Winners and Losers - May 2002

Denver Women's Commission
Winners and Losers - May 2002

May 31, 2002

Prepared by Chaer Robert
for Colorado Woman News

Winners and Losers

Who gained as a result of this year's state legislative session? Who lost? This was a tough year to be a legislator. Instead of deciding who should benefit from our revenue surpluses of yesteryear, they debated how to cut about a billion dollars out of the state budget.


Victims of domestic violence, sexual assault and stalking -- Those working for employers of 50 or more, with one-year tenure, will be eligible for up to 3 days (unpaid) to attend to matters resulting from the crime (HB1051). Restraining order process-serving fees and civil court filing fees will be waived for all such victims (HB1034).

Victims of sexual assault -- Convicted sex offenders who work at, volunteer at, or attend colleges will have to register based on that location as well (HB1114). The struggle continues to make the sex offender registry an accurate, up to date tool. Now sex offenders will have to register upon sentencing (SB10).

Pregnant women without health insurance -- The state currently covers those who earn below 133% of federal poverty level ($19,977. for a family of three). Upon waiver approval, the state will cover those up to 185% of poverty level (27,787. for a family of three). About 3000 women per year will be served under this expansion.


Low income workers-- While middle class and upper income workers will continue to benefit from previous permanent income tax rate reductions, low wage workers lost out. Next year there will be no money for a State Earned Income Tax Credit, as it remains conditional on surpluses with the defeat of HB 1249. While homeowners continue to benefit from the federal income tax deduction of home mortgage interest, state funds to help finance affordable housing were cut. An attempt (SB191) to expand Colorado's stingy unemployment insurance coverage failed. We penalize low-wage, part-time and recent entry workers.

Lesbians and Gays -- The legislature continued to deny protection again discrimination in the workplace (SB74). In most places in Colorado, an employer can fire someone solely because they are lesbian. Crimes against individuals because of their sexual orientation (SB9) will not be considered hate crimes. One victory was gained. The senate defeated a bill to prevent two same sex parents from signing onto a birth certificate (HB1356).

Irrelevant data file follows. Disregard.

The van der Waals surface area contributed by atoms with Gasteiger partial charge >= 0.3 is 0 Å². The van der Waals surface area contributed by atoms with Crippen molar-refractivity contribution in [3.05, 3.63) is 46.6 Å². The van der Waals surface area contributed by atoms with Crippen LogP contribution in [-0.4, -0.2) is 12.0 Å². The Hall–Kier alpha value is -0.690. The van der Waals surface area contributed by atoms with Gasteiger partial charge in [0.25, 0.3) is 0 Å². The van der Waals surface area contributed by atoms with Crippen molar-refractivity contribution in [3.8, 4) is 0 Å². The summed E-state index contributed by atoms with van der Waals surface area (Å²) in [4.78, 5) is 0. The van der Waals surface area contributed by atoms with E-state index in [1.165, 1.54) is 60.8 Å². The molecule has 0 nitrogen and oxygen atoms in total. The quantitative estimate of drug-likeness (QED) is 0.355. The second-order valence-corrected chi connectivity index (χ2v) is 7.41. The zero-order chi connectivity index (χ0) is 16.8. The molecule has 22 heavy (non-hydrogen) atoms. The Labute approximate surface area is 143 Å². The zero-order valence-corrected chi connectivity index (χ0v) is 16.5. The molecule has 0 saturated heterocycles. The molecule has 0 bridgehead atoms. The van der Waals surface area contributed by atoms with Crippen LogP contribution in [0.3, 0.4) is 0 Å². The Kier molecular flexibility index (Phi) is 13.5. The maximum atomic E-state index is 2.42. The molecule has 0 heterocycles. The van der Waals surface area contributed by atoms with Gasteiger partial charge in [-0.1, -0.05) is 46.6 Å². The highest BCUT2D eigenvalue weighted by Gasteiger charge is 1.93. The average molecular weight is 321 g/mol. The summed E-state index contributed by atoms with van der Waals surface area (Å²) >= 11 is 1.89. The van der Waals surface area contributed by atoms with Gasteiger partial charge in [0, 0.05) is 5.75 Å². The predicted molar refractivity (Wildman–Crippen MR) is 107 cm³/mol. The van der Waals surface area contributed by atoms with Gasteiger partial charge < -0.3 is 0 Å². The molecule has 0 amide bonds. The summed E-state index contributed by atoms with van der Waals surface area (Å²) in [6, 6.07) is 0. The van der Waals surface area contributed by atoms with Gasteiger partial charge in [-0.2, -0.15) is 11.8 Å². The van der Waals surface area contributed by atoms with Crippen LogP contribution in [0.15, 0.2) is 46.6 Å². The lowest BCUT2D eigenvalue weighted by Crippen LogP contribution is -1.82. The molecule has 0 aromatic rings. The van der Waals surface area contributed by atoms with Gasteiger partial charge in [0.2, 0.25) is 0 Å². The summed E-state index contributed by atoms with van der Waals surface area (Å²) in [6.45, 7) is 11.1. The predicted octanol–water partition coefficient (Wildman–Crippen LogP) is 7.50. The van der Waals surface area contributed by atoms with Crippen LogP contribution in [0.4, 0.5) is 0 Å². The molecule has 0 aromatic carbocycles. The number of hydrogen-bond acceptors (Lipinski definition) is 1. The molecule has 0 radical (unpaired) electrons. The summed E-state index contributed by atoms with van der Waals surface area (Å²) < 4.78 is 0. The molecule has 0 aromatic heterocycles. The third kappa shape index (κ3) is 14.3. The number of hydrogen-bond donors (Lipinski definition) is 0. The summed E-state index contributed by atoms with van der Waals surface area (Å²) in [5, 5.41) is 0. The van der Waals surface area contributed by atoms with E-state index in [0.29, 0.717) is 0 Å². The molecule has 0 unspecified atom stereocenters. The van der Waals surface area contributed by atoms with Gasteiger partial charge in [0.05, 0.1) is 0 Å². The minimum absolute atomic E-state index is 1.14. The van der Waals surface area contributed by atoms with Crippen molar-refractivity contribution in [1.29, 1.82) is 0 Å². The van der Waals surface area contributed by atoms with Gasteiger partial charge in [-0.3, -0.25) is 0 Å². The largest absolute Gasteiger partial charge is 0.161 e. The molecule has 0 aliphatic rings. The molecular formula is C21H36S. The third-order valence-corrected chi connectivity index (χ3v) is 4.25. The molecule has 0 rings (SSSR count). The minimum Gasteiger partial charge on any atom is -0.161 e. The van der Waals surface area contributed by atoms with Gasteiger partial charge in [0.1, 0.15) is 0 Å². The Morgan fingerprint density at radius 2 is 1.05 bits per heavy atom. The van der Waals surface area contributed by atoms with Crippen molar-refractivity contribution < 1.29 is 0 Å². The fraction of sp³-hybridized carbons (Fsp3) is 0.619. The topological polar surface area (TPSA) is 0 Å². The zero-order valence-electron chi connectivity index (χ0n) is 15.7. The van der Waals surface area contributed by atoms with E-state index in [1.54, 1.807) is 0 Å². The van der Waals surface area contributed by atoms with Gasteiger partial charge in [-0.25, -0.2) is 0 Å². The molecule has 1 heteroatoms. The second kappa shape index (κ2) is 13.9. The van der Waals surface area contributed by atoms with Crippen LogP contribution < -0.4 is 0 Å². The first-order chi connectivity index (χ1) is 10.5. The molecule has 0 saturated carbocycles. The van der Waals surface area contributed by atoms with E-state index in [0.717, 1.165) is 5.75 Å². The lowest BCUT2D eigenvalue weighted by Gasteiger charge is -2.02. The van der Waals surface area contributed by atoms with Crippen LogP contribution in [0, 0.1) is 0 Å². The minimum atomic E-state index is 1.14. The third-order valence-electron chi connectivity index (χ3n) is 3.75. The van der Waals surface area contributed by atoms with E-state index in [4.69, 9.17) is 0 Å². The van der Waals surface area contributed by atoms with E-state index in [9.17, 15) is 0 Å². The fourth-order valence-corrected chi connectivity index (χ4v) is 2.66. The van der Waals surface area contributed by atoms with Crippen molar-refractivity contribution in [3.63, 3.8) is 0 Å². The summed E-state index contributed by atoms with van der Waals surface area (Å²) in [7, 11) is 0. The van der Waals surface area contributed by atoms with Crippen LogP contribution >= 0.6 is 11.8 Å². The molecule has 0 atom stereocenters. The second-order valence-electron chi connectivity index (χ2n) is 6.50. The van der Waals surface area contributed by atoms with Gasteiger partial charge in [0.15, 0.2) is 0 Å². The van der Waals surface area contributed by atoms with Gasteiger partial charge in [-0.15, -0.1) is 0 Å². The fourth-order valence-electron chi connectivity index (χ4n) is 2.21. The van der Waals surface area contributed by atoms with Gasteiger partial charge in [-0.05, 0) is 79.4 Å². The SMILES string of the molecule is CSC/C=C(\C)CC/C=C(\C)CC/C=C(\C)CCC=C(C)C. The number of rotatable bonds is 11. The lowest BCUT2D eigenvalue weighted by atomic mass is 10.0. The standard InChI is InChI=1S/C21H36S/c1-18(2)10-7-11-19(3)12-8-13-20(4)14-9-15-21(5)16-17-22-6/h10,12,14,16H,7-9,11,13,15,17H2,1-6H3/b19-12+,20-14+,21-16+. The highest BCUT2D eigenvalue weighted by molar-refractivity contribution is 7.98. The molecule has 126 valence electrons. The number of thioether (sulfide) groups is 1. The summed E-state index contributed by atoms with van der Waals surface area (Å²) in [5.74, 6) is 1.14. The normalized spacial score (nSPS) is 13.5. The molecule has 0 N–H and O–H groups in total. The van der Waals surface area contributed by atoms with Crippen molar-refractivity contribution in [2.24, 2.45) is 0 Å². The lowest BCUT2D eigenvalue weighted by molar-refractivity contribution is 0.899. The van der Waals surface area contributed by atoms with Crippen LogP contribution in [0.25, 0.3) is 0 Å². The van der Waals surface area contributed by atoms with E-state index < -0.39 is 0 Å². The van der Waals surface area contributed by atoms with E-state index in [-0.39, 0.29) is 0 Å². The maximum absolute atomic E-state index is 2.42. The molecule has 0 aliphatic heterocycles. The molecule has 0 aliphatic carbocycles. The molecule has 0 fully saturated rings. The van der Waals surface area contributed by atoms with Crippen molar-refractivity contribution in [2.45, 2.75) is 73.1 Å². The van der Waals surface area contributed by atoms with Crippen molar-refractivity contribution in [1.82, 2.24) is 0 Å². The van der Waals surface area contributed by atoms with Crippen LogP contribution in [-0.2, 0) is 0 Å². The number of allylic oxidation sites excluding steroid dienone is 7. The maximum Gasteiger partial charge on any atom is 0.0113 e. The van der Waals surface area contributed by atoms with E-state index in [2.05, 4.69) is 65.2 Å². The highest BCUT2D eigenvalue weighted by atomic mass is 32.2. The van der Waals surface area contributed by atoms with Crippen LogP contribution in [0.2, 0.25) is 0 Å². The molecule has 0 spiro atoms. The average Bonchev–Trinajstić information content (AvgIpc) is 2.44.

Prescription Drug Users -- The legislature quickly killed a handful of proposals to aid those without prescription drug coverage and to save money spent by the State on prescription drugs (e.g. SB162). Perhaps the only good side effect was the active promotion of reduced-cost prescription drugs programs created by pharmaceutical companies, in part, to stave off legislation.

Rural Health Care Providers -- This endangered species received a few new blows. A tax credit for rural health care providers, recommended for expansion to a wider range of professionals, was defeated due to budget concerns (HB1006). The existing tax credit for some rural providers will not be in effect again until the budget improves. Previously, health plans had "network adequacy" requirements. They had to have an adequate network of health care providers in an area to serve that area. These requirements were greatly relaxed this year (HB1003). The hope is that more insurers will offer policies in rural areas if they do not need as many rural providers. The fear is that the commute to obtain health care may lengthen significantly.


Small Business Employees-- Legislators considered dozens of bills to address the exploding health care premium costs for small employers. Attempts to allow insurers to charge more for those with health problems were defeated. Protections such as newborn coverage, mental health coverage, diabetes supply coverage, mammograms, etc. survived for the moment. Health plans would need to finish their contract year before pulling out of the market. The legislature promoted high deductible and catastrophic plans, which should cost less because the employer or employee pays more before coverage kicks in. Many have theories about what would fix the current health care coverage crisis. There was no consensus. Legislators established an interim committee to give more thoughtful consideration to the problems than the 11th hour rewrite of HB 1003 permitted. It will meet over the summer.

The complete text of these bills is available at